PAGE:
Was the 2030 Superbowl Half-Time Show Too Explicit?

By John Zmirak Published on February 3, 2020

Dallas, TX, Feb. 3, 2030: America is in a tizzy over last night’s half-time extravaganza at the Superbowl in Miami. Pundits left and right, religious and secular, are arguing over the details of who showed too much skin, whose gestures were too explicit, and just how age appropriate the show was for viewers and performers alike. Rather than bloviate myself (I’m getting a bit old to play the scold), I thought I’d just excerpt remarks that appeared on various media.

Of course, most commentary appeared live in real-time, via the newest social media app Google Brain. Social critics still question whether it’s actually healthy for social media posts to arrive as voice messages, directly to the brain’s auditory center. Some worry that soon gBrain users won’t be able to distinguish such voices from those of friends and family actually present, speaking into their ears.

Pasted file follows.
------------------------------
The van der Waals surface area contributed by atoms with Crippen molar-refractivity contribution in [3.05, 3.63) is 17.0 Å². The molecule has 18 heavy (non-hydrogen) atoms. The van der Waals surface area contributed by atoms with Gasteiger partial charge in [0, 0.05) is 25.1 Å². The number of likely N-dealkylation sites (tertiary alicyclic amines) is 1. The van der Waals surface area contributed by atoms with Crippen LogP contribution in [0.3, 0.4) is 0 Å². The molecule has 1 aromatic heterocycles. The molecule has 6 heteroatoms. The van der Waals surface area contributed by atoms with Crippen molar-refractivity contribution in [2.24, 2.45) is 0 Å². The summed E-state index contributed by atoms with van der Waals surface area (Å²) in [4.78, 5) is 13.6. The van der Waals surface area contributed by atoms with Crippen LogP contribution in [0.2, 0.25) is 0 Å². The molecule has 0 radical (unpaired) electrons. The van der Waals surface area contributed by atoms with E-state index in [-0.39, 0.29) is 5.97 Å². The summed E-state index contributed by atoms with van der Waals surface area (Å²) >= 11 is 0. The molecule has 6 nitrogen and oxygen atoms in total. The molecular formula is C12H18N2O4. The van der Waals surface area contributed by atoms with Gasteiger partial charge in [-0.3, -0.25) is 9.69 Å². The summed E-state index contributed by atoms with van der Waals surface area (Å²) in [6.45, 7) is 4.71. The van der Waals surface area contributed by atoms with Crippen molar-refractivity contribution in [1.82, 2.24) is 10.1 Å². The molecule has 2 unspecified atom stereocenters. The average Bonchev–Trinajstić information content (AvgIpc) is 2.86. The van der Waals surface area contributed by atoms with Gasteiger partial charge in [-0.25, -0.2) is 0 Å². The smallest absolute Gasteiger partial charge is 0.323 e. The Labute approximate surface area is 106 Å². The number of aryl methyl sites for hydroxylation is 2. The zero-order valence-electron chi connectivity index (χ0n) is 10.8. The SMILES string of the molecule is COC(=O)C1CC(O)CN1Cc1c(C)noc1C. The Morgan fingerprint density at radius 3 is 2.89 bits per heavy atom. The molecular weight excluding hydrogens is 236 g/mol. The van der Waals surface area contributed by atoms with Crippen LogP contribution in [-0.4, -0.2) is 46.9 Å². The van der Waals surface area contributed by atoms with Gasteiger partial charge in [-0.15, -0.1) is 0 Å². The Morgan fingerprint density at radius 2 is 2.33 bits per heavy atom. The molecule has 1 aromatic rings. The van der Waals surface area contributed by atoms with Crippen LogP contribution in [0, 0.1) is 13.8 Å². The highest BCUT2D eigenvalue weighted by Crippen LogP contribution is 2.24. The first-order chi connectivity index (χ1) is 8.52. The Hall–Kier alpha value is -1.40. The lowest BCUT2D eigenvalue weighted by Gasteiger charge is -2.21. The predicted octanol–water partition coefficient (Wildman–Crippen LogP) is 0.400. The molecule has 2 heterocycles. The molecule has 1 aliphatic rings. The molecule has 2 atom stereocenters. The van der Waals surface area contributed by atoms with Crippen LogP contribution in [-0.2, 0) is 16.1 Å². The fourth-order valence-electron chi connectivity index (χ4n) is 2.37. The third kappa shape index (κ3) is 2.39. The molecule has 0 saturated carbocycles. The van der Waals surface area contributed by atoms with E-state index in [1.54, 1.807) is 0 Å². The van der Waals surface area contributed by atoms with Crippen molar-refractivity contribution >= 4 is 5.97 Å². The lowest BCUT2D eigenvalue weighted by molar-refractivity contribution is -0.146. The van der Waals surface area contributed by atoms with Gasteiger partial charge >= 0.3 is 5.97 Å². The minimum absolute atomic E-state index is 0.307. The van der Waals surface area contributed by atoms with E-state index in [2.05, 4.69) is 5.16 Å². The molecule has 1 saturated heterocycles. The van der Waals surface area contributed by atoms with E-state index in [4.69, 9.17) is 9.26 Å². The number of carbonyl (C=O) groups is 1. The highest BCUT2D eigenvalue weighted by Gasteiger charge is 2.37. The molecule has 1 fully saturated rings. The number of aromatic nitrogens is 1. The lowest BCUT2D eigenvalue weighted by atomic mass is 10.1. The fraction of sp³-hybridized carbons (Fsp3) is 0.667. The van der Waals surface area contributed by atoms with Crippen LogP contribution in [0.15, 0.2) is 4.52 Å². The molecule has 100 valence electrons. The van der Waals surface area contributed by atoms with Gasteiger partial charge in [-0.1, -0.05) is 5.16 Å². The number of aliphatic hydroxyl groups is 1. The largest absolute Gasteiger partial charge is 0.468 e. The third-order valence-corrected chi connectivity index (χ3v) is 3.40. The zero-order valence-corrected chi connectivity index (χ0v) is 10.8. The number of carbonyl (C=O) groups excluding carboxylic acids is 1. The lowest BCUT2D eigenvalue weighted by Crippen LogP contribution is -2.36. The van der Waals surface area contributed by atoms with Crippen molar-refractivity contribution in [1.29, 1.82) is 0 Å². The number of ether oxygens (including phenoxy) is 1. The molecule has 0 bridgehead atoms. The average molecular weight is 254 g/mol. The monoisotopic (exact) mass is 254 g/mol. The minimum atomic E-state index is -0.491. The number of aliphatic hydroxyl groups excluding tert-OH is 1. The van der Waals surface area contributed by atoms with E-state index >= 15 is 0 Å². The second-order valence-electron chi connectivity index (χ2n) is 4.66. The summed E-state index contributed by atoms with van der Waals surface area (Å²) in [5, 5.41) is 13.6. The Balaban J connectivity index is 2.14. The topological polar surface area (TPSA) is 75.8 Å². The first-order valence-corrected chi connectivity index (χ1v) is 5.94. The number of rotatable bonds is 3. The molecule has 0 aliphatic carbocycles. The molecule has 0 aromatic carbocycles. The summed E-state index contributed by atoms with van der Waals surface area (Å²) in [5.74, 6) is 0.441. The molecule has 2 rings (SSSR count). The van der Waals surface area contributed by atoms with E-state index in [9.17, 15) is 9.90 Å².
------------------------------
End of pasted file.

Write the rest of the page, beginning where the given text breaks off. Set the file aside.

But safe or not, here gBrain is, with almost a billion users. What I’ve done for this old-timey medium is use the transcription algorithm, so what pundits said over gBrain appears here as written text. You know, for the old folks like me who still prefer it that way!

Did these adolescents have to be virtually nude, apart from gold chains they used to pull a jewel-encrusted chariot, holding the “goddess”?

Former President Buttigieg: Was it Exploitative?